Browsing the motorcycles for sale listings I spotted this 1968 Suzuki T500 Cobra, a nice vintage 2 stroke, but the condition of the bike is far beyond what you would have found in any dealer showroom back in the 60s. I just can't see any flaws, so I thought I would check out the fellow who did the work, Jeff Weier. I've never heard of him, but if you head over to his website, it's a photo gallery of his restorations over the years and each and every one shows the same attention to detail, the same finish quality, it's just the sort of work you would do if you had the time, knowledge, skills and determination to make sure everything was perfect. I've never tried to do anything like this, but it would be a tall order to replicate what he's done.
These restorations are the type of project someone might do over a period of several years, though Jeff is doing them, according to his site, with an 8 to 12 week turnaround. Wow. That raises the bar considerably higher for anyone who might say, "I could do that." I know, flat out I couldn't, and I'm I'm not ashamed to say so.
The thing is, I'd like to have a project like that slowly taking shape, a way to de-stress and unwind from other concerns and just focus on the task at hand. Stepping back every time I wrap up for the day and seeing some progress, however little it might be, knowing it's building toward a spectacular finish, or at least as close as I could come.
Everyone needs a project of some sort, I firmly believe that, something that ties the years together which means it should be a big project, stretching your skills far beyond what you have to begin with, learning along the way, building your knowledge piece by piece and then, one day you finally lay down your tools and say, "there, it's done." You smile, you feel that sense of accomplishment, you consider it from all angles and you know you couldn't have done it any better. At the same time, it may have a few flaws, it might not be perfect and you recognize that even if no one else does, but at this time, with your skills, in this place, it's the best you could do. In the back of your mind you might already be planning the follow up correcting the shortcomings of this project, a real masterpiece without the slightest of imperfections, but that takes nothing away from this one, because an imagined or planned perfect is no match for something real and complete.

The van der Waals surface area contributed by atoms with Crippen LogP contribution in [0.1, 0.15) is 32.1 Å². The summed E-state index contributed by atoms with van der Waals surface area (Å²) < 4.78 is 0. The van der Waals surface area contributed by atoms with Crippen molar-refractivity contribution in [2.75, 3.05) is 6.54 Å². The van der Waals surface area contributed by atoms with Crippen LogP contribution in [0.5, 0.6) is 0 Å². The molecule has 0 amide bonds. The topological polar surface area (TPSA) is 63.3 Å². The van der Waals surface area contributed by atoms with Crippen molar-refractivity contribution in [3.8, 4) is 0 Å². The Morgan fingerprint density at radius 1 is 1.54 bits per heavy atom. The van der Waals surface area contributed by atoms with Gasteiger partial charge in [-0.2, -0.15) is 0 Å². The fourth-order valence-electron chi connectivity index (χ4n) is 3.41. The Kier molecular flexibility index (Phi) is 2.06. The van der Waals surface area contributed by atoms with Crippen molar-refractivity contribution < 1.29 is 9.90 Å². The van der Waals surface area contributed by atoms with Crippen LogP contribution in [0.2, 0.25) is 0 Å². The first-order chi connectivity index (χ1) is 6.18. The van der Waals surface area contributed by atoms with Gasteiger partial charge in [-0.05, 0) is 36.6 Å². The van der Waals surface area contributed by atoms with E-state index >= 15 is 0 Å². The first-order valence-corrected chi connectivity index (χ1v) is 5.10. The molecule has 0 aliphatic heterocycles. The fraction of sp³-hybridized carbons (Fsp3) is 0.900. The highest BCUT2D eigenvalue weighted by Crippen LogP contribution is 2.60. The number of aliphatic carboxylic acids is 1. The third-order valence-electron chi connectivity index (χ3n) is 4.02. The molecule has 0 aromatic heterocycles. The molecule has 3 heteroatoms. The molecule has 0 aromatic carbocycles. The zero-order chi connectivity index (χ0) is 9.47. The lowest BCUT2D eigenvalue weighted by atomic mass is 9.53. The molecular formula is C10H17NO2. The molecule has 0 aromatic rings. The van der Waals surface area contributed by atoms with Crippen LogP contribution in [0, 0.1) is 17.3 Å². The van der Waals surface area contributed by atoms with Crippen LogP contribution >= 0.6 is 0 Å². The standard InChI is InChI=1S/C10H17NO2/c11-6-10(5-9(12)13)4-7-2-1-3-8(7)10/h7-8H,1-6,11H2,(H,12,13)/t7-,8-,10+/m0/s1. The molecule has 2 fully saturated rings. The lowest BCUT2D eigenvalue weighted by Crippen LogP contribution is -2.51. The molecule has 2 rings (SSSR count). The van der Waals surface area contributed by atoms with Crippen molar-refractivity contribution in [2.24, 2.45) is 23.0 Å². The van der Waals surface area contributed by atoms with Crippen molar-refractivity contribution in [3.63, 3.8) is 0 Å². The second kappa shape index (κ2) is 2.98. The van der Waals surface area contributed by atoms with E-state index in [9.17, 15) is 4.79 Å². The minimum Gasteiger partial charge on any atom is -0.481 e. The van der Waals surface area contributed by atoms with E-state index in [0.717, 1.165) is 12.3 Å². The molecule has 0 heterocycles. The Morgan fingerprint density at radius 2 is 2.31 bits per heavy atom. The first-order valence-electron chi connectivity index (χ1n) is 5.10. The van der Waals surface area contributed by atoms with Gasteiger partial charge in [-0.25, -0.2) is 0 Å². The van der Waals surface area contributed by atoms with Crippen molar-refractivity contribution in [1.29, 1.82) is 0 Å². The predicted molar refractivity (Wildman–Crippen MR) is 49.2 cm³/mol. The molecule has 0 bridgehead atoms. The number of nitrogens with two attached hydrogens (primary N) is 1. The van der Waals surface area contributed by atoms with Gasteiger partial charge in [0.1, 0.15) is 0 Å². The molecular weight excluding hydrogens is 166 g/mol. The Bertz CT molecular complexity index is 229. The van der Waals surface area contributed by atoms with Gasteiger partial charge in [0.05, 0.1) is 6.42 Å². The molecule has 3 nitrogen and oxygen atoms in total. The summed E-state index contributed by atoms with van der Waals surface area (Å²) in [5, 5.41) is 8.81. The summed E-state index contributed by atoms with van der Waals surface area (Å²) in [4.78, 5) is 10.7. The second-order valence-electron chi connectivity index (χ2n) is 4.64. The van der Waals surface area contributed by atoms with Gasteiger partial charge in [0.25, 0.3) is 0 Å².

Every now and then we need to have one of those self checks, to see if we can do what we think we can, to find out if we're actually capable of pulling it off, turning an, "I could do that" into a, "Wow, I really did it."
Cal Newport, the author of So Good They Can't Ignore You, in his follow up book Deep Work says, "... you have to face the possibility that doing your best might not yet be good enough. That’s a tough dose of reality, but it is something you can work on and improve." Yes, you can, but you can't improve what you have not tried to do in the first place, you can't correct mistakes you've never made and the only way you'll ever know where you fall short is to test yourself against the task, the project, the real work in the real world.
I love seeing work like this, it makes me think and I hope it makes you think, too. If you're already working on a big project, great! Stay with it. If you haven't decided on one yet, maybe it's time you should. It could be anything, it doesn't have to be a restoration or even anything mechanical or related to motorcycles, but you need to make it a real test, something you'll be ready to proudly show and offer to the real world to judge. Will this be your year to start on the project to find out what you can really do? Are you ready to find out if all of those thoughts of "I could" are true? It's certainly way better than next year, in fact, right now is the best time of all. What do you say?